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              One must also remember that the armament of the American Plains
              Indian consisted mostly of lance and bow. While there is a lot of
              discussion on this, it is a known fact that the Plains Indians were
              one of the best light cavalry ever produced in the world. One of
              the main reasons the Plains were the last to be conquered was
              because these horsemen could outfight the whites on most occasions.

              Inroads to the plains began in the southwest with the Texans moving
              into Apache and Commanche territories, somethings the Mexicans
              couldn't do. As they did so, they quickly found out that the
              armament they carried was inappropriate for the type of warfare the
              Indians capitalized upon. Once a single shot rifle or pistol was
              discharged, the person was unarmed for quite some time. In the
              meantime a well trained warrier could have as many as 3 - 4 arrows
              in the air at the same time. A definite advantage of firepower.
              The lance was the coup de gras to save arrows when the enemy had
              fired their weapon.

              The most significant change in plains warfare occured with the
              multiple round handgun. The Texas Rangers quickly found out that
              this weapon at least put them on equal footing with the superior
              weaponry of the Indian. Walker even went so far as to get his hands
              on as many revolvers that were available throughout the US,
              traveling east to collect as many as were available. He even
              designed one for specific use from the Colt Mfg company which was
              heavy enough to be used as a club when emptied.

              Only when the handgun was developed could the full use of cavalry be
              attained. This applied with the saber in Civil War combat and as
              time went on specialty handguns were developed to improve the life
              expectancy of the trooper. The LaMat was a classic example of such
              a weapon. It was too heavy to carry on a belt and had to be carried
              in a saddle holster. It fired 9 rounds of ball and a 20 guage
              shotgun round. This along with other side-arms began to change the
              tactics of cavalry operations. This was something that had been
              learned from the Texans the the earlier years dealing with the
              plains Indians. Off horseback, the shortened, repeating carbine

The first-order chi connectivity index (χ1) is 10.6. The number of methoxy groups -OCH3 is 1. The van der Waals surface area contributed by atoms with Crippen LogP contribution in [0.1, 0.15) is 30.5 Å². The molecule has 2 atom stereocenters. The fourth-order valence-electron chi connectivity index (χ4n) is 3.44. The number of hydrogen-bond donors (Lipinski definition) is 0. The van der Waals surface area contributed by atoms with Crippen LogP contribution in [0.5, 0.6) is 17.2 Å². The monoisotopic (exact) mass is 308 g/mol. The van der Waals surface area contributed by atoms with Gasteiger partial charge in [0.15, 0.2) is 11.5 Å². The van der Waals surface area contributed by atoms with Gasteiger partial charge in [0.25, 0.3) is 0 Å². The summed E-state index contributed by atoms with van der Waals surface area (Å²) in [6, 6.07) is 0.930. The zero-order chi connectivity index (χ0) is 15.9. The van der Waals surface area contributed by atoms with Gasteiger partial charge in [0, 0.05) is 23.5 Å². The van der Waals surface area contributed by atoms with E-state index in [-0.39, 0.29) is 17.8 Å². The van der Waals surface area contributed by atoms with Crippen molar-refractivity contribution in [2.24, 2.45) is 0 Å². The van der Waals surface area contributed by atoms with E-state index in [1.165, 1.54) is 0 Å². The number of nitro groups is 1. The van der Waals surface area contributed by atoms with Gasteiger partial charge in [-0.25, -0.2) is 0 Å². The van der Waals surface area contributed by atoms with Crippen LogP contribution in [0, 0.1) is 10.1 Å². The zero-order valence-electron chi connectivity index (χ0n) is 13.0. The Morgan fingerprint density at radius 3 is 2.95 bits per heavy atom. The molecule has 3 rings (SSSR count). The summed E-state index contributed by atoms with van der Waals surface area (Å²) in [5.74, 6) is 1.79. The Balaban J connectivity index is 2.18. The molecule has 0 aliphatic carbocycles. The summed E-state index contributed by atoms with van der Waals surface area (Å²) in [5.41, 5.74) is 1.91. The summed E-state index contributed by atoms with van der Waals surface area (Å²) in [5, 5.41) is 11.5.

held an advantage. The increase in firepower against mounted enemy
              again changed the face of the cavalry. The Lancers were on their
              way out as were the traditional saber armed troopers. Being mounted
              offered a quick manuvering ability, but until small, repeating
              weapons were developed, limited them the increased firepower of the
              enemy.

              Jeff

              --- In civilwarwest@yahoogroups.com, "James L. Choron"
              <lordjim@r...> wrote:
              > Mike,
              >
              > Being a Texan, I'm fairly up on the Mexican War. The reason I
              mentioned it was because I know of several instances where cavalry,
              both United States regular troops and Texas Rangers, broke up
              charges by lancers and compeltely routed them, even though
              outnumbered significantly, simply because the Rangers and U.S.
              troops were armed with pistols.
              >
              > I can see where the 6th would take lances, because there was no
              other option, but I can't see them choosing that weapon as a "first
              choice". I would also tend to wonder how long the lances remained in
              service, once better weapons came available.
              >
              > Jim
            • Mark Peters
              ... Don t patronise. War is not romantic, and if you have that vision ...
              Message 6 of 23 , Apr 5, 2004
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                --- In civilwarwest@yahoogroups.com, John Beatty <jdbeatty.geo@y...>
                wrote:
                > >The last cavalry charge in Europe, that I know of,
                > was by the Poles in an attempt to halt German tanks
                > in 1939.
                >
                > WAYYY off topic...the Polish cavalry that attacked the
                > German panzers were heavy infantry on horseback backed
                > by howitzers. The romantic vision most of us have
                > from that incident ain't quite right.

                Don't patronise. War is not romantic, and if you have that
                vision ...